"O MAMMA, General Miller has returned from England, and there is to be a torchlight procession and a celebration and a 'lumination and fireworks. 

Can we go and see them?" asked -Minnie Ruggles, rushing with her two brothers and her one sister in from school one lovely September afternoon. 

"O mamma!" clamored all the children, "do say yes. All the scholars are going, and there is to be great fun. You will take us, won't you, mamma, dear?" 

"It will be a fine sight, as well as a very pretty compliment to General Miller, and you shall see it, of course; but I hardly think it will be necessary for us to go down town," replied mamma. "The procession will pass here, we will illuminate our house, and you can hear the music and see the fireworks from the Park." 

The children were not quite satisfied with this arrangement. Some of their young friends were going down upon the main street, where there was to be a platform erected on Parade Square near the band stand; and they had been sure their mother would take them down there, so as to be near the music. 

They knew there would be no use in teasing, after she had made up her mind; and they went about assisting mamma and John, putting candles in the windows and Chinese lanterns in the shrubbery in the front yard, with rather dissatisfied expressions on their fair young faces. 

It was a splendid procession; and as it filed by the Ruggles' house, headed by the famous Colt's 

Band from Hartford, the men and boys keeping perfect time with the music, the children on the piazza with their mother were almost wild with delight, and were very eager and persistent in their requests that they might be allowed to join the quite nondescript party of young and old that followed in the rear. 

"By no means," said their mother. "But you may go out now to the Park, and remember what I tell you. Keep where the light from our windows will shine upon you."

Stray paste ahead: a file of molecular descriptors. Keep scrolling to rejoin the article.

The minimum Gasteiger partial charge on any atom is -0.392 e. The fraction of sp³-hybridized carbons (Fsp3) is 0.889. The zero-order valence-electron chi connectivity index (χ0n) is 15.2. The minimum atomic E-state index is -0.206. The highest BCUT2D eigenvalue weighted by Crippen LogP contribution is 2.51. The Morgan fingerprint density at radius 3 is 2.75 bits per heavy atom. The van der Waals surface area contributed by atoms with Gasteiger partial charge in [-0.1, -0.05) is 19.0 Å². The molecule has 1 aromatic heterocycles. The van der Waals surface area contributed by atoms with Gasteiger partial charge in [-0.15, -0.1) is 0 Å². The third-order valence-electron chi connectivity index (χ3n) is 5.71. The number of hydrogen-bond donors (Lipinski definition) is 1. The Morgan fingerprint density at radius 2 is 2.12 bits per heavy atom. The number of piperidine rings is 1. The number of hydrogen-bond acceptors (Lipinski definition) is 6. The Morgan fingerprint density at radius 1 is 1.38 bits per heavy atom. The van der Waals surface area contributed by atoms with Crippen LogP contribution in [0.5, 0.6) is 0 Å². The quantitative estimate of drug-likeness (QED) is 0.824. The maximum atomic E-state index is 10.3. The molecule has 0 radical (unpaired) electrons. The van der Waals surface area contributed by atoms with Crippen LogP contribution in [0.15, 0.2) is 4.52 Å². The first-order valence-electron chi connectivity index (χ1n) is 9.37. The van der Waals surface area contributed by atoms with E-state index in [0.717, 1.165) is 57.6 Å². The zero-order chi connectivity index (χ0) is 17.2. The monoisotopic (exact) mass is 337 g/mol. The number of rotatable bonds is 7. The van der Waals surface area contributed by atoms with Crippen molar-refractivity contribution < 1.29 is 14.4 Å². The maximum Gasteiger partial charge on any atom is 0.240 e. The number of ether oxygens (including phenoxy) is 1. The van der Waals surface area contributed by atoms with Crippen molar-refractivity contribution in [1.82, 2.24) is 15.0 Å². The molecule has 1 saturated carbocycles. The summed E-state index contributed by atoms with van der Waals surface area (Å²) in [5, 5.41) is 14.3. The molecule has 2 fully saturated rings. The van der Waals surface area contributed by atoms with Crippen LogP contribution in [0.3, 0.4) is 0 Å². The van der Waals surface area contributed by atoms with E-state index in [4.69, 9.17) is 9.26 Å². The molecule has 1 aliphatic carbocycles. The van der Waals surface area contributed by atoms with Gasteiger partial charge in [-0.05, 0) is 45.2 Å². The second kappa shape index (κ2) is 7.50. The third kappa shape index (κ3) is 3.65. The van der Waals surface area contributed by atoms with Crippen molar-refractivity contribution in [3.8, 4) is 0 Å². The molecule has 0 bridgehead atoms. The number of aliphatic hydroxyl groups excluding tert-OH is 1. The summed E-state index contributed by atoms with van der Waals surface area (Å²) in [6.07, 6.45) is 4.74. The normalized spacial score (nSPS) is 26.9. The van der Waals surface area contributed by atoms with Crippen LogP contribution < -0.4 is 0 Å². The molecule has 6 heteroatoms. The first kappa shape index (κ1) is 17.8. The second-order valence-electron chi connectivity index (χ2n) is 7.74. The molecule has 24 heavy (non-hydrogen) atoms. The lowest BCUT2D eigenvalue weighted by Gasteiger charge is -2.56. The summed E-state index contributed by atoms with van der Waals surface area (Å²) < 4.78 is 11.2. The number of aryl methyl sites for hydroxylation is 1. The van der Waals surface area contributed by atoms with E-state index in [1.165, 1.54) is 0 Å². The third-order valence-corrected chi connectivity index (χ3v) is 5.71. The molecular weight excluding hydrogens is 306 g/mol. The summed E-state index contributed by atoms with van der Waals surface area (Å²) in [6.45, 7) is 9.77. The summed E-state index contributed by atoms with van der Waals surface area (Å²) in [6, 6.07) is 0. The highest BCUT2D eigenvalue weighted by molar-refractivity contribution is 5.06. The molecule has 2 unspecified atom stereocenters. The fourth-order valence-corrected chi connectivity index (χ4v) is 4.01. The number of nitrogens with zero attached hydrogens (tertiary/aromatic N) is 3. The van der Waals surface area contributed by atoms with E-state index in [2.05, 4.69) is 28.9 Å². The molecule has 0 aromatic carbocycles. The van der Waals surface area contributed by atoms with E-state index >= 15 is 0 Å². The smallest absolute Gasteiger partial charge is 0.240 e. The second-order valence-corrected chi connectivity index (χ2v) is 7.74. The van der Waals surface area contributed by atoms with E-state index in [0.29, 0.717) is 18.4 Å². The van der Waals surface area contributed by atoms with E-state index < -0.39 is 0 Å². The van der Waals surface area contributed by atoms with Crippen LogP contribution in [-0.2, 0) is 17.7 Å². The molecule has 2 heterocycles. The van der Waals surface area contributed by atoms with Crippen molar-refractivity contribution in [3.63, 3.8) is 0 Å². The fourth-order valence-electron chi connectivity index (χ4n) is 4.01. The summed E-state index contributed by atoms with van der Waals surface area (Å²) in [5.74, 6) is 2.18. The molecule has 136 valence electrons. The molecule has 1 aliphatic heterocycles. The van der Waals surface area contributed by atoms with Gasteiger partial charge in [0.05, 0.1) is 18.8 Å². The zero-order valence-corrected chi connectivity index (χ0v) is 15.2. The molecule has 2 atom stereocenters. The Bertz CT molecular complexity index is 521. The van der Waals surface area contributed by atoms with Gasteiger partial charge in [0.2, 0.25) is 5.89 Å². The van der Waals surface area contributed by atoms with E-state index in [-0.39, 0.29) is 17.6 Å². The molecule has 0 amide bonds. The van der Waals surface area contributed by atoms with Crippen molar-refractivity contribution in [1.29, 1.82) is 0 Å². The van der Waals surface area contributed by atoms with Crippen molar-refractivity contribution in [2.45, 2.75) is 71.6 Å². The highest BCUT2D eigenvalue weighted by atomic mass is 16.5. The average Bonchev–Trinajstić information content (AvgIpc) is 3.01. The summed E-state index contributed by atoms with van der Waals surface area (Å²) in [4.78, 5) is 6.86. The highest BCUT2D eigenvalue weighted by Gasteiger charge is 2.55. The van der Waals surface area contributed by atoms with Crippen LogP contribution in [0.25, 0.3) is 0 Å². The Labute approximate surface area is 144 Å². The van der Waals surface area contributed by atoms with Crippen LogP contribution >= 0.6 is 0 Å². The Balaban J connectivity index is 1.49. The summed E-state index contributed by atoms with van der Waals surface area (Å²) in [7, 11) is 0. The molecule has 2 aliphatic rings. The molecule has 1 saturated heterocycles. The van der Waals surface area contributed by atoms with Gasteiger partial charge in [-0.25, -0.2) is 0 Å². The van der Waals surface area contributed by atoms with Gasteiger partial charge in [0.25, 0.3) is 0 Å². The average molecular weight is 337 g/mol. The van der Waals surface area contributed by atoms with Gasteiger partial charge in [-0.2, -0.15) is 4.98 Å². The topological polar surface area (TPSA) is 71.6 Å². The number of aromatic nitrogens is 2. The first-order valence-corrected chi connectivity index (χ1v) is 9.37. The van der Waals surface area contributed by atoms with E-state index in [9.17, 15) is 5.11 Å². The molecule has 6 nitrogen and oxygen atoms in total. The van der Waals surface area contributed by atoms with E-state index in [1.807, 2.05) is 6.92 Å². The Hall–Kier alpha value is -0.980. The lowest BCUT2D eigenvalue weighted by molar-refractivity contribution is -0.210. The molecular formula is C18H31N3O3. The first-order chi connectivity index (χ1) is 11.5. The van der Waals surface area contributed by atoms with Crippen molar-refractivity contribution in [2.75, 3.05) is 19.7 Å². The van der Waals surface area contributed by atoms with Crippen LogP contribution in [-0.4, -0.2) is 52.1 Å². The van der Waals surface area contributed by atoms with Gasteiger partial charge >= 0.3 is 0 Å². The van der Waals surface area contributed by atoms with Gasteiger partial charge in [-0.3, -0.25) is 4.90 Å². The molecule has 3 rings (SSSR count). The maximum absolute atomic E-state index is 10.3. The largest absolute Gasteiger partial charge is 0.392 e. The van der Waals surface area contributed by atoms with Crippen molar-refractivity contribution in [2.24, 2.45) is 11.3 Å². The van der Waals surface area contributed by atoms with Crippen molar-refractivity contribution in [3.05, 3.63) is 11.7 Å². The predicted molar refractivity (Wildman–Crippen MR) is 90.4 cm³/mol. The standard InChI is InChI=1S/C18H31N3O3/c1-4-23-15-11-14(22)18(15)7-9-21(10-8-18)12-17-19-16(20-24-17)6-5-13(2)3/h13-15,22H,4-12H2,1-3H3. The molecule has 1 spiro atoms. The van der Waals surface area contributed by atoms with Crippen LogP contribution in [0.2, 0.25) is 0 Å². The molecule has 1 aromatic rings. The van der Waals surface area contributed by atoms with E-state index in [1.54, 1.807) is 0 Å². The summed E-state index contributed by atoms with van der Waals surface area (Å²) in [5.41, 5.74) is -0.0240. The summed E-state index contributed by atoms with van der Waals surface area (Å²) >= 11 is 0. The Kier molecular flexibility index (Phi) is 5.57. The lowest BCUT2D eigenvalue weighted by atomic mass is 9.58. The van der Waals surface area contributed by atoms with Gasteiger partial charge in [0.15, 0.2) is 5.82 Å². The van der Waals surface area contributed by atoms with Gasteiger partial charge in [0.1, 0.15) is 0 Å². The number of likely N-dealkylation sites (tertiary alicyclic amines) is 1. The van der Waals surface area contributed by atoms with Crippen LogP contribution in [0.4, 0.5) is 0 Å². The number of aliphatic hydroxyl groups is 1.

The children obeyed, but they did not at all like mamma's restrictions. 

"Mother means to do what is right always, and thinks she knows what's best for us at all times," said Harry, the eldest of the children. "But it is absurd for her to suppose she can always keep her boys within the light of the home windows. But how beautifully the band plays!" 

Suddenly, however, the music ceased in a painful discord and jangle in the middle of the spirited march, and loud shouts and cries of affright came from the direction of Parade Square. Something 

dreadful had happened. 

It was not long before the news came to the children that the grand stand had fallen with a terrible 

crash. It was crowded, to begin with; and when the long procession reached the square, the rabble 

that had followed it broke from its rear, and climbed up and crowded on the outside. That forced those already sitting on the outer seats to press nearer the center, until the slender props underneath gave way, and the hastily built stand went down with a great crash. Many of the men, women, and children were injured, some seriously SO. 

"How lucky for us that we kept in the light of the home windows!" said Harry, running to his mother and throwing his arms about her neck. 

"We were very much dissatisfied that you refused to let us follow the procession; but we can see now that, had we gone to the square, most likely we should have been among the injured ones." 

"Remember this," said mamma, "and let it remind you that you have a home and a Father in heaven, and that while you obey him and keep in the light of his -love and approbation, you will always be safe from present and future harm." 

—Mrs. Annie A. Preston. 

CHRIST is a flower, but he fadeth not; he is a river, but he is never dry; he is a sun, but he knoweth no eclipse; he is all in all, but he is something more than all.